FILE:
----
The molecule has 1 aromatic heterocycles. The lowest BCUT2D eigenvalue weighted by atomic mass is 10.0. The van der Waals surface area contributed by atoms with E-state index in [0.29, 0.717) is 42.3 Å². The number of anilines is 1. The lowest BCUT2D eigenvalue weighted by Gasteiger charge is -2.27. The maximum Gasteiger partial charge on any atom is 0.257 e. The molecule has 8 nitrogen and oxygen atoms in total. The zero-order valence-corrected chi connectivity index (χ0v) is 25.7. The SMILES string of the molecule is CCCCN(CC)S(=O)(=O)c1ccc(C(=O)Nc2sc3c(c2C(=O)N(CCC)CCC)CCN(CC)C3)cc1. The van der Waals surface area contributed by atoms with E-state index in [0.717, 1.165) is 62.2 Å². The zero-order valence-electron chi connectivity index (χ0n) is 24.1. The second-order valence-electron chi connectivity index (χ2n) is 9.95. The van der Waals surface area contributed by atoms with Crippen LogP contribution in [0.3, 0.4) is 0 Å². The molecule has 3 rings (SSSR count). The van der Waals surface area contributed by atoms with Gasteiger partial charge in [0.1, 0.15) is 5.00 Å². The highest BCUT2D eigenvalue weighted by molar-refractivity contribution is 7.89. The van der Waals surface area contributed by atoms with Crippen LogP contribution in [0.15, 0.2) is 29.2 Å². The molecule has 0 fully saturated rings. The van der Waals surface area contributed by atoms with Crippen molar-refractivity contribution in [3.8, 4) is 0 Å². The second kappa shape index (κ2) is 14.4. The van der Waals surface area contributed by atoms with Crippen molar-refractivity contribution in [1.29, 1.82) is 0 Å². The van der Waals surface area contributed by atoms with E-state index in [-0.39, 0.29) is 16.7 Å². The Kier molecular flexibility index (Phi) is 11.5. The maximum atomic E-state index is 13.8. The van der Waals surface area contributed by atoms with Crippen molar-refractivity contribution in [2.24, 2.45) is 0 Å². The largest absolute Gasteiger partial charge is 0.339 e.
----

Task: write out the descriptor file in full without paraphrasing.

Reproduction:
The molecule has 1 aromatic heterocycles. The lowest BCUT2D eigenvalue weighted by atomic mass is 10.0. The van der Waals surface area contributed by atoms with E-state index in [0.29, 0.717) is 42.3 Å². The number of anilines is 1. The lowest BCUT2D eigenvalue weighted by Gasteiger charge is -2.27. The maximum Gasteiger partial charge on any atom is 0.257 e. The molecule has 8 nitrogen and oxygen atoms in total. The zero-order valence-corrected chi connectivity index (χ0v) is 25.7. The SMILES string of the molecule is CCCCN(CC)S(=O)(=O)c1ccc(C(=O)Nc2sc3c(c2C(=O)N(CCC)CCC)CCN(CC)C3)cc1. The van der Waals surface area contributed by atoms with E-state index in [0.717, 1.165) is 62.2 Å². The zero-order valence-electron chi connectivity index (χ0n) is 24.1. The second-order valence-electron chi connectivity index (χ2n) is 9.95. The van der Waals surface area contributed by atoms with Crippen LogP contribution in [0.3, 0.4) is 0 Å². The molecule has 3 rings (SSSR count). The van der Waals surface area contributed by atoms with Gasteiger partial charge in [0.1, 0.15) is 5.00 Å². The highest BCUT2D eigenvalue weighted by molar-refractivity contribution is 7.89. The van der Waals surface area contributed by atoms with Crippen LogP contribution in [0.15, 0.2) is 29.2 Å². The molecule has 0 fully saturated rings. The van der Waals surface area contributed by atoms with Crippen molar-refractivity contribution in [3.8, 4) is 0 Å². The second kappa shape index (κ2) is 14.4. The van der Waals surface area contributed by atoms with Crippen molar-refractivity contribution in [1.29, 1.82) is 0 Å². The van der Waals surface area contributed by atoms with E-state index in [-0.39, 0.29) is 16.7 Å². The Kier molecular flexibility index (Phi) is 11.5. The maximum atomic E-state index is 13.8. The van der Waals surface area contributed by atoms with Crippen molar-refractivity contribution in [2.24, 2.45) is 0 Å². The largest absolute Gasteiger partial charge is 0.339 e.